Teaching in this way allows McCarthy to share an identity with those who learn from him in a dualistic way.

Davis admires his teaching method.

“Often, because Tim is not pretentious and pompous, people think he is not the real deal. Nothing could be further from the truth. He is compassionate, dedicated, and very, very, learned,” she says.

Aside from regular meetings, people who practice here also take residential three-day retreats in Warsaw. A couple there provides a facility with log cabins where they sit Shikantaza most of the day and eat in silence.

Rather than charging groups, the couple asks them to take money from each other as if they were renting the place and donate that to a charity. The people of the Zendo have donated this money to an animal charity called Love All Serve All and to the Mennonite relief fund.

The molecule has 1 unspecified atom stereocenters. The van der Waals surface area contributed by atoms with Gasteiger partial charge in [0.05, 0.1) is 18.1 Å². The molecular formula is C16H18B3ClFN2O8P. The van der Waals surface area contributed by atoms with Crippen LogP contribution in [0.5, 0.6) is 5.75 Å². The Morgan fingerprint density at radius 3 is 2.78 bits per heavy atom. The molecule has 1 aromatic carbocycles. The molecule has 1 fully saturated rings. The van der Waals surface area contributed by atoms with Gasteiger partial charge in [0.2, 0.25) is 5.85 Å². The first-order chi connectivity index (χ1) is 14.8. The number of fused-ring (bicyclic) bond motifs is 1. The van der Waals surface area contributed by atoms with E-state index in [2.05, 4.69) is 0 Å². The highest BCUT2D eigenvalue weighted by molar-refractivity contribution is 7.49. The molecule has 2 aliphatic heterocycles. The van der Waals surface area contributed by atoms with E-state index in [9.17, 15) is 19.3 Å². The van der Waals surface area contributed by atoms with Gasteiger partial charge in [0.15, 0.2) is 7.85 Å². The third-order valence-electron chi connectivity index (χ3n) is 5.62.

Davis says those who attend these retreats and practice at the Zendo don’t feel comfortable speaking on their own experience with Zen Buddhism.

Buddhists as a rule are very self-effacing,” she says. “They don’t believe that the individual is important because it is temporary, so they feel very uncomfortable putting themselves forward.

McCarthy, however, can speak on the covert changes he sees in those he teaches over time that are so subtle, they may not even notice it themselves.

“They start to drop the divide between their judgmental selves and their real selves,” McCarthy says. “I think I see people treating themselves less like objects.”

Marissa Nichol is a reporter, contact her at mnicho34@kent.edu.